A quick way to think about how changing the TAC% will influence liquidity required is that doubling the TAC% will reduce the liquidity requirement by 4x, and halving the TAC% will increase liquidity requirements by 4x.

Improving Capital Efficiency

Thus far, we’ve been speaking in terms of Uni V2 liquidity. This is a useful baseline, but is clearly no longer the cutting edge of capital-efficient liquidity deployment methods. For a more in-depth analysis of different, more capital efficient strategies, see this doc here. The Liquidity Pod intends to develop the expertise required to evaluate different options and balance capital efficiency vs portfolio risk while supporting our products.


The ability to offer deep liquidity on our products is currently a key advantage that Index Coop has over competitors. It allows us to launch more products with a better user experience. This “moat” will dry up with the ability to do exchange issuance on Layer 2. As we have shown, the gas cost of exchange issuance directly impacts the amount of liquidity that is required. But, as we have also shown, underlying liquidity is also an important consideration. If you can’t get access to the underlying liquidity, then you will be unable to issue on a low-cost execution rollup, and therefore there will be a dead spot in the market where large buyers are unable to access the product.

Hopefully it is clear that liquidity management is one of the most mission-critical operations of the Index Coop business. Over-incentivizing liquidity results in excessive spending and a negative return on investment. Under-incentivizing liquidity results in market dead spots and a loss of potential revenue and adoption.

Because of the lack of underlying liquidity in low-cost execution environments (i.e., L2s), it is necessary to put an emphasis and focus on liquidity management to preserve the treasury, maintain a positive brand image, and enable all market participants to access our products. In addition, the harmonic liquidity strategy should allow us to launch and support more products.


Appendix 1 - Case Study - Overspending on DPI Liquidity Mining Rewards

In the first year of Index Coop’s existence, over $5.4M was spent on liquidity mining, but we only had $2.55M in revenue. Obviously, this is not sustainable.

There are several issues with liquidity mining. First, liquidity mining attracts temporary mercenary capital, and that liquidity is rented, not owned. In liquidity mining campaigns, the liquidity will leave as soon as the rewards dry up. Liquidity mining rewards are interest-payments for borrowing capital.

Not only will the lack of liquidity create a poor experience for our customers, but liquidity miners can cause significant sell pressure on the $INDEX token, while providing no benefits to our customers.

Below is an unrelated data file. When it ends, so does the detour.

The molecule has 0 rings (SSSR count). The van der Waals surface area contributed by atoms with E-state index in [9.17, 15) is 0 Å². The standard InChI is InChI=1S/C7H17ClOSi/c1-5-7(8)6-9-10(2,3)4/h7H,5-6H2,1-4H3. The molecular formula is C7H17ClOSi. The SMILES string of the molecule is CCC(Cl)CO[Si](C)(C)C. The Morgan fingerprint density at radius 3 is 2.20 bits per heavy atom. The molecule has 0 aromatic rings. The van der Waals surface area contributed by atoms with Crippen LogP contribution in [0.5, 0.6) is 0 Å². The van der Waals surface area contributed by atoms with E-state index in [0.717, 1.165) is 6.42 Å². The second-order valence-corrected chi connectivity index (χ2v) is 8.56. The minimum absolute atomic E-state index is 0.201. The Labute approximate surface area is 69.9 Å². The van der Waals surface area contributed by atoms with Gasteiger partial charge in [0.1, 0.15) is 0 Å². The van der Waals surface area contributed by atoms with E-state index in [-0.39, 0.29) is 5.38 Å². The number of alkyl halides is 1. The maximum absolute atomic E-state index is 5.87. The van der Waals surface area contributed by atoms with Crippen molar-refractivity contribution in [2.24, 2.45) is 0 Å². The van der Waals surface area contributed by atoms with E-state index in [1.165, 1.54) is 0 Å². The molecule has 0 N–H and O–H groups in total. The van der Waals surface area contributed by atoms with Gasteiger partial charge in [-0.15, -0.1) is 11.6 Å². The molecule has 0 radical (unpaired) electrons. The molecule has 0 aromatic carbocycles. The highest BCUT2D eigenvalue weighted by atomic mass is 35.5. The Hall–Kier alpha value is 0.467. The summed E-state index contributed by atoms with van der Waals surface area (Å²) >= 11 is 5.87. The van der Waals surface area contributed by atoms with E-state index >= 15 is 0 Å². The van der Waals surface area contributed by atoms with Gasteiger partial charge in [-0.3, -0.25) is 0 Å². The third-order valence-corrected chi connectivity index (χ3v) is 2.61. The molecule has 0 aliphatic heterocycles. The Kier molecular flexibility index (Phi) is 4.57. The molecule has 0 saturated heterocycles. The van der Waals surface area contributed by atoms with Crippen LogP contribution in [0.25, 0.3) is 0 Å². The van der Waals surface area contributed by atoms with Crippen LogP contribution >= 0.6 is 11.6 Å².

For example, on May 14, 2021, DPI had $98M in the Uniswap v2 DPI/ETH Pool, while running a liquidity mining program is arguably evidence of over-incentivization.

According to our research, this level of liquidity would have made it possible to facilitate a $479,000 trade on Uniswap v2 for less than 2% price impact. However, at that time, we only needed liquidity to facilitate a $87,000 trade. Beyond that amount, the investor could do exchange issuance to mint the DPI.

The $2M+ spent in April/May 2021 was used to rent millions in liquidity that was only a marginal benefit for large buyers who could now access DPI via Uniswap v2 as opposed to exchange issuance.

The chart above analyzes the liquidity of the DPI / ETH Uniswap v2 pool over time. Interestingly, the orange line for “missing liquidity” is almost always negative, meaning that for a price impact of 2% we almost always have too much liquidity.

This is only problematic when the liquidity is incentivized. A negative orange line _because _of incentivization is bad because it is a poor allocation of capital. A negative orange line _in spite _of a lack of incentives is a good sign. It means that LPs are willing to provide liquidity to a high volume pool. Index Coop can be more aggressive with the Target Access Cost on these types of pools.

We needed a methodology to target specific liquidity requirements for each product, such that we could serve the entire spectrum of customers from individuals with little capital to institutional investors. With that, we’d be able to avoid our past missteps of using the Index Coop’s capital in sub-optimal allocation.

Appendix 2 - Estimating Exchange Issuance Gas Cost

Exchange Issuance Gas is reasonably consistent over time, as shown below in the Exchange Issuance Gas Used Dune Query. The amount of gas used is primarily a function of the number of underlying assets in the index. So, BED, which only contains three tokens, is much less expensive to do exchange issuance than DPI, which currently has 18 components.

For our estimation of total baseline liquidity, we use the last known Exchange Issuance Gas Cost in wei. The exception was for ETH2x-FLI and BTC2x-FLI, which do not have an exchange issuance feature. EWG is working on building a similar module for debt issuance. We do not know how much gas this will consume, but we expect it to be efficient and estimate 300,000 wei.